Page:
His authenticity as a folksy, down-to-earth country boy, despite being a doctor's son from Brooklyn, and his disdain for other folk singers, were parodied by the Folksmen (Christopher Guest, Michael McKean and Harry Shearer) in the satirical documentary A Mighty Wind in the name of their "hit" album Ramblin'. A Mighty Wind also refers to a former member of the New Main Street Singers named "Ramblin' Sandy Pitnick", a somewhat geeky-looking white man in a cowboy hat, apparently in parody of Elliott.

Jack Elliott's first recording in many years, South Coast, earned him his first Grammy in 1995. He was awarded the National Medal of Arts in 1998.

Ramblin' Jack's long career and strained relationship with his daughter Aiyana were chronicled in her 2000 documentary, The Ballad of Ramblin' Jack.

At the age of 75, he changed labels and released I Stand Alone on the Anti- label with an assortment of guest backup players including members of the Red Hot Chili Peppers, another curious collection of little-known music delivered with humor and intensity. He said his intention was to title the album "Not for the Tourists", because it was recorded in response to his daughter's request for songs he loved but never played in concert. When asked why he didn't, he told her, "These songs are not for the tourists".

Discography

Studio

  • 1955: Woody Guthrie's Blues
  • 1958: Jack Takes the Floor
  • 1958: Ramblin' Jack Elliott in London EMI Records 33 SX 1166 recorded 5th/7th November 1958
  • 1960: Ramblin' Jack Elliott Sings Songs by Woody Guthrie and Jimmie Rodgers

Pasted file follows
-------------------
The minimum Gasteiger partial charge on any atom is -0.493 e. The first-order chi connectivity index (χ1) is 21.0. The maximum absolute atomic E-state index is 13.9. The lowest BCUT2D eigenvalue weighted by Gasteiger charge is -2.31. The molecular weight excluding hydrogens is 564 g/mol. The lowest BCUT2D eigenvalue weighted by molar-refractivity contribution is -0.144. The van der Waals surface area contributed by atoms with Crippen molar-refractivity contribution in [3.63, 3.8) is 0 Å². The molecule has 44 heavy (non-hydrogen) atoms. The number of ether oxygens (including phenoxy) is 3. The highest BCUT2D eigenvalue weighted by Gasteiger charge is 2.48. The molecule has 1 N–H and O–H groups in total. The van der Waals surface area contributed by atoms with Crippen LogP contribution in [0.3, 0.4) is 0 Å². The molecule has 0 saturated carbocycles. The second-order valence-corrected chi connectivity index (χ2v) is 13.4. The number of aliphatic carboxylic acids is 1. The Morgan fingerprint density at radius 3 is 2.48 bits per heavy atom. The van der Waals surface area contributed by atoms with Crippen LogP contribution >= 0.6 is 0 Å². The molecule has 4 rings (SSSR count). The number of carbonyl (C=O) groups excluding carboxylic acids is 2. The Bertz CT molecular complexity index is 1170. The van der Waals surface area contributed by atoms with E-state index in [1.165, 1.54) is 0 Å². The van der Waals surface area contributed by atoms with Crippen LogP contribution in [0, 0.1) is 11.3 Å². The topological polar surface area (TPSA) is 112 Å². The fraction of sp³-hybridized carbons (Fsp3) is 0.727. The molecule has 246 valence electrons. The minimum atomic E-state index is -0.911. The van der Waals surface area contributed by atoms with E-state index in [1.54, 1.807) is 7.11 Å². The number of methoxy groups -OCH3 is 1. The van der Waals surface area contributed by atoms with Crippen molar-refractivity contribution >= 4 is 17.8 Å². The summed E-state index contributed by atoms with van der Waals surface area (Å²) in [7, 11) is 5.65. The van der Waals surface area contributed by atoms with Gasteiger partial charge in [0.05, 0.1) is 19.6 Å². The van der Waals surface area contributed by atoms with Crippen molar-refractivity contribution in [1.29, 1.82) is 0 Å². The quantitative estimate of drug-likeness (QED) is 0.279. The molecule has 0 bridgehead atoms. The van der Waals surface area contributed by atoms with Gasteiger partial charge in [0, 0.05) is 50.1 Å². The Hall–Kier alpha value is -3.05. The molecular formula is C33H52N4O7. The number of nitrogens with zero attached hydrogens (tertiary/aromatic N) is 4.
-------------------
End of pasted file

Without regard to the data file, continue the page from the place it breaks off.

• 1960: Jack Elliott Sings the Songs of Woody Guthrie
  • 1961: Songs to Grow On by Woody Guthrie, Sung by Jack Elliott (Folkways Records)
  • 1961: Ramblin' Jack Elliott (Prestige/Folklore)
  • 1962: Country Style (Prestige/Folklore)
  • 1964: Jack Elliott (Vanguard)
  • 1968: Young Brigham (Reprise)
  • 1970: Bull Durham Sacks & Railroad Tracks (Reprise)
  • 1981: Kerouac's Last Dream (Folk Freak/re-release by Conträr Musik, Germany)
  • 1995: South Coast (Red House)
  • 1998: Friends of Mine (HighTone)
  • 1999: The Long Ride (HighTone)
  • 2006: I Stand Alone (ANTI-)
  • 2009: A Stranger Here (ANTI-)

Live

  • 1962: Jack Elliott at the Second Fret

With Derroll Adams

  • 1957: The Rambling Boys
  • 1963: Roll On Buddy
  • 1969: Folkland Songs
  • 1969: Riding in Folkland
  • 1975: America

Compilations

  • 1963: Talking Woody Guthrie (Topic)
  • 1964: Muleskinner (Topic)
  • 1976: The Essential Ramblin' Jack Elliott (Vanguard)
  • 1989: Hard Travelin' (reissue of Jack Elliott Sings the Songs of Woody Guthrie and Ramblin' Jack Elliott)
  • 1989: Talking Dust Bowl: The Best of Ramblin' Jack Elliott
  • 1990: Ramblin' Jack Elliott, Spider John Koerner, U. Utah Phillips: Legends of Folk (Red House)
  • 1990: Jack Elliott Plus / Jack Elliott
  • 1995: Me and Bobby McGee (reissue of Young Brigham and Bull Durham Sacks & Railroad Tracks)
  • 1995: Jack Elliott: Ramblin' Jack, The Legendary Topic Masters
  • 1999: Ramblin' Jack Elliott: Early Sessions
  • 2000: Best of the Vanguard Years
  • 2004: The Lost Topic Tapes: Cowes Harbour 1957
  • 2004: The Lost Topic Tapes: Isle of Wight 1957
  • 2007: Vanguard Visionaries

References

  1. newyorker.com
  2. Dylan paid tribute to Elliott's music in Chronicles, Vol. 1, pp 250-252

External links

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This page uses content from the English Wikipedia. The original article was at Ramblin' Jack Elliott. The list of authors can be seen in the page history.